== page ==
A massive red brick wall has dominated Hillen Road near Morgan State University's entrance for more than 80 years. Many people viewed it as just an alley or served as protection for garage structures, but the structure served as a "spite wall" to prevent Black students from entering a once predominantly white neighborhood of Baltimore.
As Morgan State, a historically Black university, began to attract more Black students in the area in the late 1930s, white Baltimore residents worked to build the wall. University President David Wilson, school officials, and residents watched as the barrier was destroyed on Tuesday.
“We had no choice but to tear it down,” Wilson said in an interview. “We couldn’t have this symbol of hate staring down every single day. This was an easy decision for us. It was time for us to tear down that hate.”
In the early 1940s, the wall was constructed along Hillen Road in front of the school's entrance and continued into Northwood Shopping Center. Wilson said local residents and neighborhood associations in the white neighborhood expressed concerns about the school when it relocated to its current location in 1917.
In 1939, the state changed Morgan College into a public institution to help Black people, Wilson said, but that only "exacerbated" racial strife. During that time, Baltimore began to adopt restrictive racial covenants that limited Blacks' access to housing - one of the first cities to implement these policies.
The Baltimore Afro-American newspaper published articles chronicling the debate: College trustees called plans for the wall “discriminatory to Morgan College,” while Morris Macht, part of one of Maryland’s largest residential building companies at the time, denied that it had anything to do with race. Ultimately, a zoning board approved the wall, and construction began in 1942, according to the Afro-American.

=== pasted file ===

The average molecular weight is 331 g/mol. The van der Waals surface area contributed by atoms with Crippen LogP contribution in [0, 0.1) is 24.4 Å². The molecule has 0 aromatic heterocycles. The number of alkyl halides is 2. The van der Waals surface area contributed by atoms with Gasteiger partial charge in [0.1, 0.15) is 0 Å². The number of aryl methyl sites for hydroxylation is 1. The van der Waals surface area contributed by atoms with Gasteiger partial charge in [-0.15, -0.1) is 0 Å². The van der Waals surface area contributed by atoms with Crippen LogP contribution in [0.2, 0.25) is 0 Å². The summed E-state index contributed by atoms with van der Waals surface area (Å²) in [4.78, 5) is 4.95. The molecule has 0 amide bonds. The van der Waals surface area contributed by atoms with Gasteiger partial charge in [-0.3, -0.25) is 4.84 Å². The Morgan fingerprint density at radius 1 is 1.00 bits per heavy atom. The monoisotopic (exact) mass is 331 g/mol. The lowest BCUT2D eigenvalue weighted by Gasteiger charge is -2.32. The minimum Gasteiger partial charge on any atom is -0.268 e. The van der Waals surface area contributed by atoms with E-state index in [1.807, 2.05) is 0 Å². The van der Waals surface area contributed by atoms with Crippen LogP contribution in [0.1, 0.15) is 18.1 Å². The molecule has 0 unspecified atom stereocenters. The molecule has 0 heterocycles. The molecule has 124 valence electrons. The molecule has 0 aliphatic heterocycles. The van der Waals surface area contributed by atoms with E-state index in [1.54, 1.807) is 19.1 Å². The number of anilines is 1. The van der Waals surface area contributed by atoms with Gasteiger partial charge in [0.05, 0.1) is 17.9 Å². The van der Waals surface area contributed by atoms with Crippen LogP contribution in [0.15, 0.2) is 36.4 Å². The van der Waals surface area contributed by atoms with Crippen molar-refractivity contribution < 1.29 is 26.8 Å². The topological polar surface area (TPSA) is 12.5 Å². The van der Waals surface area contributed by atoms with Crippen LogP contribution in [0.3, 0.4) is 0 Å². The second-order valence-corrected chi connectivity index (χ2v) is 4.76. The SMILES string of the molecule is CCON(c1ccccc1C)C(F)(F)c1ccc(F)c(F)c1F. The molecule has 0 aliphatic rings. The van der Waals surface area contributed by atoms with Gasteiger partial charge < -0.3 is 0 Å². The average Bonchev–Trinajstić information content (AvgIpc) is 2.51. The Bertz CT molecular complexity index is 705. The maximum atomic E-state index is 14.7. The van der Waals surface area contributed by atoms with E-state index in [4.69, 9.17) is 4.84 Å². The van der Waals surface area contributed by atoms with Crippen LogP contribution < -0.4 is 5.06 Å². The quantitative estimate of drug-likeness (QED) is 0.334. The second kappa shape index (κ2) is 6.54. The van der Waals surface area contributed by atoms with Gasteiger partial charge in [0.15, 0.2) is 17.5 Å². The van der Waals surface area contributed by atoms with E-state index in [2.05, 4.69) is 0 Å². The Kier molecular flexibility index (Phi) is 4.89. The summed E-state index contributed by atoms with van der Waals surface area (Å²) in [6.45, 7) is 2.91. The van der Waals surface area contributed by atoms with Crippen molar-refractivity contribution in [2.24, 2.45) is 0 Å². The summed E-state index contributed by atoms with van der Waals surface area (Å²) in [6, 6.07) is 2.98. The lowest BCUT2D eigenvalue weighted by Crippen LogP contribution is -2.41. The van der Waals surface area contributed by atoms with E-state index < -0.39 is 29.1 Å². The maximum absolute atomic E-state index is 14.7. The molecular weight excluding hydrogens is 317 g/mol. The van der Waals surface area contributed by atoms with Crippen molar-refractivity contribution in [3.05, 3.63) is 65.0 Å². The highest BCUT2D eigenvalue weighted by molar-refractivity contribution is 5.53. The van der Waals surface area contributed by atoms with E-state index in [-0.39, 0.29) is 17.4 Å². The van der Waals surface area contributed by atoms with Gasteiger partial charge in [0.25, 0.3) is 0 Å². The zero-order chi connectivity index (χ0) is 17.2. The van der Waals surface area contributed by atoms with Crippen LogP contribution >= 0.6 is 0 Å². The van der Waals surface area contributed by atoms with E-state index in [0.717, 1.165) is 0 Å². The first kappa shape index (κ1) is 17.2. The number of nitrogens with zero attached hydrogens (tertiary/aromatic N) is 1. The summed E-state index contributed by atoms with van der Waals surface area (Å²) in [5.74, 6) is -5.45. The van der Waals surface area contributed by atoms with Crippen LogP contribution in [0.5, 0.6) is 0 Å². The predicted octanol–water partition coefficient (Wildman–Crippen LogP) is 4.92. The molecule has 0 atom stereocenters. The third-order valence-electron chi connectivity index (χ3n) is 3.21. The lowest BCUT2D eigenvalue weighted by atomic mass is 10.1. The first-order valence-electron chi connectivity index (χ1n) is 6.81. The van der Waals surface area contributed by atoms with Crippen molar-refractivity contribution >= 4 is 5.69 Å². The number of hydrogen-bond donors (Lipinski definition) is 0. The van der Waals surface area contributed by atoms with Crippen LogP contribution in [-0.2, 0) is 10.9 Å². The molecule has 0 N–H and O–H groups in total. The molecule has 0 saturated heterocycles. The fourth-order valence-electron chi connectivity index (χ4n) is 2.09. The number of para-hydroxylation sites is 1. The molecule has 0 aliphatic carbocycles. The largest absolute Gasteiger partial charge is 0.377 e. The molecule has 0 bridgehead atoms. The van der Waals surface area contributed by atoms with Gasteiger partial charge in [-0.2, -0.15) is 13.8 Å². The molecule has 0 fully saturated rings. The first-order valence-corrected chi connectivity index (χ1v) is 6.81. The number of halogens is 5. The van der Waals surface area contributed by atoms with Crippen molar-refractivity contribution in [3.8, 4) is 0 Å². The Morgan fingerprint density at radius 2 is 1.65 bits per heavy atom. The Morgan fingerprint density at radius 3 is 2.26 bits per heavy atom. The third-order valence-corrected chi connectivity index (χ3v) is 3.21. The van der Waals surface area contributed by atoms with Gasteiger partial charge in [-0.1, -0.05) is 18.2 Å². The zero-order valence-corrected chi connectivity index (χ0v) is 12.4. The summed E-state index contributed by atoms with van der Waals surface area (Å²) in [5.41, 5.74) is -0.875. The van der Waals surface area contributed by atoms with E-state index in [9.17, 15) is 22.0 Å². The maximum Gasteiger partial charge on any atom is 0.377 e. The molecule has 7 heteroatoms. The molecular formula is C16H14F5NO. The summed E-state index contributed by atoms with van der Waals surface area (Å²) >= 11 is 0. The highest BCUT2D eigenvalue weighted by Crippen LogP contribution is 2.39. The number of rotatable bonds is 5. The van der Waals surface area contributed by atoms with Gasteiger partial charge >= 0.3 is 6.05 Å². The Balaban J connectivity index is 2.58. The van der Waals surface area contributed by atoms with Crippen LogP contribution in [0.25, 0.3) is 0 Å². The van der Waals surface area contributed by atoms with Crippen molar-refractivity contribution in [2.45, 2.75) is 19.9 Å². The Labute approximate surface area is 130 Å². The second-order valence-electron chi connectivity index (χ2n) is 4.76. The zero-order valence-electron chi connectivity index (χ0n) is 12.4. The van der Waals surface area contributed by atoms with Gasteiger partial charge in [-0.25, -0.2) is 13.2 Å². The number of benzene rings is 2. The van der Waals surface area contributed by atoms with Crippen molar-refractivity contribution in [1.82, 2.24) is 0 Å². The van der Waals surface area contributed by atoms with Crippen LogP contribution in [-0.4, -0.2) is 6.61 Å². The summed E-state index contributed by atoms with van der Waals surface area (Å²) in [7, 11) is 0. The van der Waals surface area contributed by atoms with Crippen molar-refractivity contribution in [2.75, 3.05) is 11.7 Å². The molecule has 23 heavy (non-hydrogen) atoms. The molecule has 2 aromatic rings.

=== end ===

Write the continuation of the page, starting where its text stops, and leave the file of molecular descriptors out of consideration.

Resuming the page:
“For the white community, this spite wall was to send a signal and to physically create a divider that would symbolize the segregation that they stood for,” explained Dale Green, a Morgan State professor and architectural historian. “They were not supportive of the integration of African Americans into the greater society. The wall was to fortify the whites from the Blacks.”
In addition to destroying the wall, the university is currently expanding and reorganizing under “Morgan Momentum,” said Cheryl Stewart, a spokeswoman for Morgan State. In her opinion, now is a good time to “remove the wall so we can continue to build and move forward.”
With time, the wall's original intent faded into obscurity, leaving only a few people to remember its history. Even though the wall is gone, Wilson said the university doesn't intend to ignore the past. The wall will remain in place, he said, as a historical marker where students can learn about its dark past.
It is a powerful, determined, and honorable decision for Morgan State University to remove a symbol entrenched in racism from tarnishing its rich legacy in Black history.
Source: NBC News